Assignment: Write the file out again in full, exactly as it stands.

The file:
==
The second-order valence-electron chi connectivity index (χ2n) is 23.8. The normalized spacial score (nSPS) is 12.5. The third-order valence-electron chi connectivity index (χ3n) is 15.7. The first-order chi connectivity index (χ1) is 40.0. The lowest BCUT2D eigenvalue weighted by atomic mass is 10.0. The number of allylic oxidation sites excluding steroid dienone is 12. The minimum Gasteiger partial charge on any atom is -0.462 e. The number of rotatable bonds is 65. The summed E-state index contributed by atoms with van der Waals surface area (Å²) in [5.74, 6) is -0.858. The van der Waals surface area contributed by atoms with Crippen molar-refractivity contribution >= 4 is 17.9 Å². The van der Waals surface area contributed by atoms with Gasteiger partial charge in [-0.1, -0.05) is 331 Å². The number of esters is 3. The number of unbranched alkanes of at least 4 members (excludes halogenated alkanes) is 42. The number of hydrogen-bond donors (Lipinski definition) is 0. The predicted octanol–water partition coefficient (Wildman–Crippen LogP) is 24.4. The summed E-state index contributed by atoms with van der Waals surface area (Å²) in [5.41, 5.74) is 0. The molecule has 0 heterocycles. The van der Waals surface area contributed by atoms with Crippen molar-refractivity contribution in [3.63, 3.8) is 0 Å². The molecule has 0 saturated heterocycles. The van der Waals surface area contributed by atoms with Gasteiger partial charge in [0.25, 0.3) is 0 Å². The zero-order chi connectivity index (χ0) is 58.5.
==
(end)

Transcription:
The second-order valence-electron chi connectivity index (χ2n) is 23.8. The normalized spacial score (nSPS) is 12.5. The third-order valence-electron chi connectivity index (χ3n) is 15.7. The first-order chi connectivity index (χ1) is 40.0. The lowest BCUT2D eigenvalue weighted by atomic mass is 10.0. The number of allylic oxidation sites excluding steroid dienone is 12. The minimum Gasteiger partial charge on any atom is -0.462 e. The number of rotatable bonds is 65. The summed E-state index contributed by atoms with van der Waals surface area (Å²) in [5.74, 6) is -0.858. The van der Waals surface area contributed by atoms with Crippen molar-refractivity contribution >= 4 is 17.9 Å². The van der Waals surface area contributed by atoms with Gasteiger partial charge in [-0.1, -0.05) is 331 Å². The number of esters is 3. The number of unbranched alkanes of at least 4 members (excludes halogenated alkanes) is 42. The number of hydrogen-bond donors (Lipinski definition) is 0. The predicted octanol–water partition coefficient (Wildman–Crippen LogP) is 24.4. The summed E-state index contributed by atoms with van der Waals surface area (Å²) in [5.41, 5.74) is 0. The molecule has 0 heterocycles. The van der Waals surface area contributed by atoms with Crippen molar-refractivity contribution in [3.63, 3.8) is 0 Å². The molecule has 0 saturated heterocycles. The van der Waals surface area contributed by atoms with Gasteiger partial charge in [0.25, 0.3) is 0 Å². The zero-order chi connectivity index (χ0) is 58.5.